Sunday, June 7, 2015
Just back this afternoon from a wild and wooly Fri-Sat-Sun, entertaining 34 hearty and kind Bird Watcher's Digest subscribers at our fifth, and perhaps most successful, BWD Reader Rendezvous.
They were wonderful people, appreciative and soulful, and North Bend showed her best side.
We worked our buns off making sure everybody got what they'd come for. Bill, Wendy, Dawn, Kyle, Mollee, Keith and I never once rested, except when we fell into bed for the too-short nights before the 5:30 wakeups. But it was worth every bit of effort. There were a bunch of people there for whom this was the first birding event of any kind they'd ever attended.
We felt the responsibility of making sure it would be the best, too.
It was magic. We were humbled that 34 BWD subscribers would travel--some from as far as Washington State, Florida, Michigan and Georgia--to be with us at this heavenly place Bill and I discovered in 2009, that has become so important to me as a place I can go to soak up some of my favorite birds on its still waters.
A female eastern bluebird at her natural house
soon followed by her gorgeous mate.
This was my earliest visit in June since 2009, and hordes of tree swallows are finishing off their broods.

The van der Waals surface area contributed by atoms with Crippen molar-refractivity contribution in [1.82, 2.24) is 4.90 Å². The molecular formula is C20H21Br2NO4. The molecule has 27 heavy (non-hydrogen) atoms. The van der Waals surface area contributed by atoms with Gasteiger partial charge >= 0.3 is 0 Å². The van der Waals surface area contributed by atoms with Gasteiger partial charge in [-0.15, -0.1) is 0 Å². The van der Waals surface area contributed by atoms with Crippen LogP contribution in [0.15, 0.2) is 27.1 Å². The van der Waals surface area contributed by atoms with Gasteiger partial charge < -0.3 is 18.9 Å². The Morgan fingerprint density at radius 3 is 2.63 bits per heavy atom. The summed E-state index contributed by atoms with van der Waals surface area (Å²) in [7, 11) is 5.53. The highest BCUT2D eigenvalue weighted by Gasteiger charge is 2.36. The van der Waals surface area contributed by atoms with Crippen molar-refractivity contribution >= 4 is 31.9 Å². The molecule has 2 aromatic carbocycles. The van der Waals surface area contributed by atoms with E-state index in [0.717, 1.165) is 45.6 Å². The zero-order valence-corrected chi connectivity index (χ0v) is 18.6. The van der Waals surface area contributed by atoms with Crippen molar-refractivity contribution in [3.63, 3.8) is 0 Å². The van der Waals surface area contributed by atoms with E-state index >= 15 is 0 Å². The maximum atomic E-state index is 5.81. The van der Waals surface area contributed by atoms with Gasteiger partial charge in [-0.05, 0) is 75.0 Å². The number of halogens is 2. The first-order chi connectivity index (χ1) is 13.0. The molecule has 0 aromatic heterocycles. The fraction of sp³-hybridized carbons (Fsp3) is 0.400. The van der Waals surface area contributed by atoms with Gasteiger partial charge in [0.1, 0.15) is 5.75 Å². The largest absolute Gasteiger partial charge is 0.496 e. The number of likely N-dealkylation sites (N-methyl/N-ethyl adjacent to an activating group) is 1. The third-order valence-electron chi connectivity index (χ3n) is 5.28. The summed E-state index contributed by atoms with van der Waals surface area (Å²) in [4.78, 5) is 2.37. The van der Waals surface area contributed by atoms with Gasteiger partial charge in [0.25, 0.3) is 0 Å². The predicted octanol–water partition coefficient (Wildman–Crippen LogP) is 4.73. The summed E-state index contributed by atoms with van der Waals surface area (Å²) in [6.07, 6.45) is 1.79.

This satiny tree swallow embellished its nest with a great blue heron feather. Its young were well-feathered and soon to boot out of their low snaggy cradle.
Everywhere were eastern kingbirds, nesting out in the open, conspicuous and fearless.
A kingbird hauls a fecal sac from its three babies in their open snag cradle.
A summer tanager sings his lazy, halting song, back to us. He don't care.
Common bluets dip and couple on the quiet waters, the males clasping their mates behind the head in an oddly beautiful ballet.
And everywhere around, the stars of the show brought gasps of delight from our rendezvousing readers.
Taken this morning--a red-headed woodpecker feeds a soon-to-fledge youngster, as a tree swallow buzzes by in this precious watery nursery for cavity-nesting birds.
I floated right up to this bird, busy processing a large insect in one of its many larders.
I think every one of us realized how lucky we were to be here, seeing these things. Tracking down a black-and-white warbler at the hemlock-sheltered picnic area.
It was an honor to share one of my favorite places with so many good souls.